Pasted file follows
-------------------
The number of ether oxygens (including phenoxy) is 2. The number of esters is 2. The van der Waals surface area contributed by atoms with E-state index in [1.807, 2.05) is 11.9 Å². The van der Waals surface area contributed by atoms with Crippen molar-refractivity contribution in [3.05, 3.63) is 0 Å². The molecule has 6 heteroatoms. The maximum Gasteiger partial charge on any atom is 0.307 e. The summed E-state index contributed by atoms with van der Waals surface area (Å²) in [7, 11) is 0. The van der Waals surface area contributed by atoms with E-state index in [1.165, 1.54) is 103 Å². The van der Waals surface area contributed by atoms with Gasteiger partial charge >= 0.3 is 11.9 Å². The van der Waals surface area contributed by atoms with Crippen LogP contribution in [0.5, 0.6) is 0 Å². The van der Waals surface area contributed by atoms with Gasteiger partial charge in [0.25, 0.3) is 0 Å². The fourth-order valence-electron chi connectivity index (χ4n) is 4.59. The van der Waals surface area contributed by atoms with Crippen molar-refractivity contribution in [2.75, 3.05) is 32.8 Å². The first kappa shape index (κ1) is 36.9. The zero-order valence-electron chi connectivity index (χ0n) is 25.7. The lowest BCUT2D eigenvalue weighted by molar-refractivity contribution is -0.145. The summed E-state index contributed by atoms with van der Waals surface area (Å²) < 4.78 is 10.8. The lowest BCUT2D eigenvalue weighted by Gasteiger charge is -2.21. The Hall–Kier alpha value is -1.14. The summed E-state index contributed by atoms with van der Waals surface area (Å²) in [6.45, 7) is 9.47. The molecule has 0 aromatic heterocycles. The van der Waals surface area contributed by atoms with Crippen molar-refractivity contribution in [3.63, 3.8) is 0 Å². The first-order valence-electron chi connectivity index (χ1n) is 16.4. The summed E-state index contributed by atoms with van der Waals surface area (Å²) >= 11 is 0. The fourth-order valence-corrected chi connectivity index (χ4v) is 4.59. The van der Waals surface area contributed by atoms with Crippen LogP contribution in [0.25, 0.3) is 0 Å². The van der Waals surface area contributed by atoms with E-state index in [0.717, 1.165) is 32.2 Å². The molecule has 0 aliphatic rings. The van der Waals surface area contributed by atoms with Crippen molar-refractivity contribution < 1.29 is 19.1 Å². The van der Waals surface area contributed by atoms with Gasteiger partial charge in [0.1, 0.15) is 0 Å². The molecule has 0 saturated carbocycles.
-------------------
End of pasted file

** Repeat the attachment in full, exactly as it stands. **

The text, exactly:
The number of ether oxygens (including phenoxy) is 2. The number of esters is 2. The van der Waals surface area contributed by atoms with E-state index in [1.807, 2.05) is 11.9 Å². The van der Waals surface area contributed by atoms with Crippen molar-refractivity contribution in [3.05, 3.63) is 0 Å². The molecule has 6 heteroatoms. The maximum Gasteiger partial charge on any atom is 0.307 e. The summed E-state index contributed by atoms with van der Waals surface area (Å²) in [7, 11) is 0. The van der Waals surface area contributed by atoms with E-state index in [1.165, 1.54) is 103 Å². The van der Waals surface area contributed by atoms with Gasteiger partial charge >= 0.3 is 11.9 Å². The van der Waals surface area contributed by atoms with Crippen LogP contribution in [0.5, 0.6) is 0 Å². The van der Waals surface area contributed by atoms with Gasteiger partial charge in [0.25, 0.3) is 0 Å². The fourth-order valence-electron chi connectivity index (χ4n) is 4.59. The van der Waals surface area contributed by atoms with Crippen molar-refractivity contribution in [2.75, 3.05) is 32.8 Å². The first kappa shape index (κ1) is 36.9. The zero-order valence-electron chi connectivity index (χ0n) is 25.7. The lowest BCUT2D eigenvalue weighted by molar-refractivity contribution is -0.145. The summed E-state index contributed by atoms with van der Waals surface area (Å²) < 4.78 is 10.8. The lowest BCUT2D eigenvalue weighted by Gasteiger charge is -2.21. The Hall–Kier alpha value is -1.14. The summed E-state index contributed by atoms with van der Waals surface area (Å²) in [6.45, 7) is 9.47. The molecule has 0 aromatic heterocycles. The van der Waals surface area contributed by atoms with Crippen molar-refractivity contribution in [3.63, 3.8) is 0 Å². The first-order valence-electron chi connectivity index (χ1n) is 16.4. The summed E-state index contributed by atoms with van der Waals surface area (Å²) >= 11 is 0. The fourth-order valence-corrected chi connectivity index (χ4v) is 4.59. The van der Waals surface area contributed by atoms with Crippen LogP contribution in [0.25, 0.3) is 0 Å². The van der Waals surface area contributed by atoms with E-state index in [0.717, 1.165) is 32.2 Å². The molecule has 0 aliphatic rings. The van der Waals surface area contributed by atoms with Crippen molar-refractivity contribution < 1.29 is 19.1 Å². The van der Waals surface area contributed by atoms with Gasteiger partial charge in [0.1, 0.15) is 0 Å². The molecule has 0 saturated carbocycles.